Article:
A Kitchen Slicer is one item I own that I feel is indispensable. It’s not that I use it so often, it’s more of a case that nothing I have replaces it. Having one, I find myself using it for so many things.
My Kitchen Slicer is a foldable one, so I can store it out of the way, and it is old; about 20 years or so. I paid about thirty bucks or so for it; oddly enough, it still runs for about the same price.
That being said, you get what you pay for – mine is a little rickety, the button is a bit awkward to use, it doesn’t always slice “perfectly” and it is a bit of a mess to clean. The latter, I’m sure is true of all kitchen slicers.
What I like about it?
- It has saved me a ton of money and time over the years.
- It folds away and goes back in its small box in an out of the way cupboard.
- It makes quick work of slicing almost anything that won’t go in the food processor.
- It was very inexpensive – even if it hadn’t lasted so long, I could have replaced it many, many times before I even began to approach the cost of an expensive one.
What do I do with it?
- Use it to slice turkey, ham and left over chicken for lunch meat – since I buy all of these items at a rock bottom price, I’ve saved a lot of money.
- I use for slicing roast beef for Italian beef sandwiches, for slicing steak for Philadelphia cheese steak. I’ve even used it to slice left over roast or pot roast for sandwiches.
- It makes wonderful work of thinly slicing things like chicken, beef or pork for stir fry – since I often buy sales priced proteins in larger quantities, it makes it worthwhile to pull out the slicer, cut, and portion it for the freezer.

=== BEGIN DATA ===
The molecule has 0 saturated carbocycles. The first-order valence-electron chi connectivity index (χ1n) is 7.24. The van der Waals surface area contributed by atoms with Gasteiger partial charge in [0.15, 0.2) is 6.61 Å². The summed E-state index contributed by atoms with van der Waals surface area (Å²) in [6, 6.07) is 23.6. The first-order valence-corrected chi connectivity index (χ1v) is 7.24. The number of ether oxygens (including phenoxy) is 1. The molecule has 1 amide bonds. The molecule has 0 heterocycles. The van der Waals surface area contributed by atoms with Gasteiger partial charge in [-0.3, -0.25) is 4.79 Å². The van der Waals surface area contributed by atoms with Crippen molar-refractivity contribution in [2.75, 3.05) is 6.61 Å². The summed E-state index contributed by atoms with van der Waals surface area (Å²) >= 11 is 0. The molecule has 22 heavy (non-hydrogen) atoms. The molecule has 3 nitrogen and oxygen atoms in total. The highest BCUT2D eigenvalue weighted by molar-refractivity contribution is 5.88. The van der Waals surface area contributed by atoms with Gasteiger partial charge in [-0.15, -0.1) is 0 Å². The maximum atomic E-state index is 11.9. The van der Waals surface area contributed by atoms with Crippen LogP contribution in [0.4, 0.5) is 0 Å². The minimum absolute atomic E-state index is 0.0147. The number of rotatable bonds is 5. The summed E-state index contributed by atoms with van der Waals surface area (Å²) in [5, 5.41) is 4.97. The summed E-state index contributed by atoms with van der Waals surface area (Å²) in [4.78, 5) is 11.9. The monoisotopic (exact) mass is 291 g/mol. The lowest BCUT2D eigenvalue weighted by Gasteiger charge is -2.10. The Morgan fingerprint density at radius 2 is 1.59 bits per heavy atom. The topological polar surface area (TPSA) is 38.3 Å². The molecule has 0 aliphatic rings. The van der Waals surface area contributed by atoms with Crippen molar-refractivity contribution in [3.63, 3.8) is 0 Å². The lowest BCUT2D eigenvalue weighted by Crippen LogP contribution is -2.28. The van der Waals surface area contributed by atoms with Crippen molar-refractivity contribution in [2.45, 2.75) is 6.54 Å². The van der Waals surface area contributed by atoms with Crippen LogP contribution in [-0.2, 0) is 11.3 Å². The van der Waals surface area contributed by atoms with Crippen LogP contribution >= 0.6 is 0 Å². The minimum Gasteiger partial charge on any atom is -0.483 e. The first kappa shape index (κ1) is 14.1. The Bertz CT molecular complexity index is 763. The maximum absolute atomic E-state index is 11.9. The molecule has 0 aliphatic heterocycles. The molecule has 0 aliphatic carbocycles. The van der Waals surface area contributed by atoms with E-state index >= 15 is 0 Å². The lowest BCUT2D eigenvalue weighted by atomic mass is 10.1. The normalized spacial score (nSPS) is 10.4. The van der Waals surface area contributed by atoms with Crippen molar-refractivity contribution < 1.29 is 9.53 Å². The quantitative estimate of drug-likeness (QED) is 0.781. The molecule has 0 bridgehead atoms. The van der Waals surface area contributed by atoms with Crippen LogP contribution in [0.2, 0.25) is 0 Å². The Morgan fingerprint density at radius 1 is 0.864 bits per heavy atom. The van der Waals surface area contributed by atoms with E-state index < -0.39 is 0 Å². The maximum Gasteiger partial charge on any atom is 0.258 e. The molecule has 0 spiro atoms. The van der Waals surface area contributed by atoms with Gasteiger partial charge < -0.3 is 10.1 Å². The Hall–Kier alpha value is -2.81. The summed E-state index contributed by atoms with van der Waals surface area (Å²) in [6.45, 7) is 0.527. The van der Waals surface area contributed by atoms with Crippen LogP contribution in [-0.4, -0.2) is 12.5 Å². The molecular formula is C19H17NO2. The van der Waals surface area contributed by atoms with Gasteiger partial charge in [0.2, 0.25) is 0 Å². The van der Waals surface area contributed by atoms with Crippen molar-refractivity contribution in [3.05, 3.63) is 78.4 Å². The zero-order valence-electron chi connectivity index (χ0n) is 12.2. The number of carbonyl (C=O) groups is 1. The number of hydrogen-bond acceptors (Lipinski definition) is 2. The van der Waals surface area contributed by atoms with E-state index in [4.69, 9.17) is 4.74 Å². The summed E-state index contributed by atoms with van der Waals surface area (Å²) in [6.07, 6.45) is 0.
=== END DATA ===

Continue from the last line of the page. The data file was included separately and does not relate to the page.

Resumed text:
- It can’t be beat for beautifully slicing up Brisket, like for my Corned Beef & Cabbage. That same brisket can be cut more thinly for Reuben’s.
- It cuts through home-made bread like a dream, making slices uniform and even for all kinds of sandwiches. Great way to portion control and avoid having to eat a “hunk.”
- It works wonderfully for slicing things like Salami or cheese for a tray or a party.
- Make short work of slicing cheese into beautiful slices (sliced cheese costs more than block cheese in my area of the country.)
- I slice the large quantity of onions needed for French Onion Soup. Since pole to pole is the best way to slice the onions, the only other way to properly slice them is by hand. It takes for ever (and a few tears) to slice by hand or mandolin, and the food processor doesn’t do the greatest job.
- I use it to slice potatoes when I make potato chips, or planks of potato or sweet potato for fries (just stack and slice them.)
- I also use it for other vegetables, especially if I need any quantity, like for a party or a potluck: Fennel, tomatoes, etc. Cabbage shreds beautifully for slaw.
- I’ve even used it to very thinly slice up oranges and lemons for marmalade.
- I’d like to thank Wendy J. for suggesting using the slicer when dehydrating foods! The precision of the thickness and cuts would mean items would all dry at about the same time. Think fruits, vegetables & jerky!
Since it’s normally tucked away, I don’t always think of it for every day uses – perhaps if I had more cupboard space, I’d use it more often. I do, however, find it indispensible after Holidays in dealing with the left overs – we love slicing up turkey and/or ham for our hot broiled sandwiches, for instance. My kids have always loved the thin slices over “hand carved.”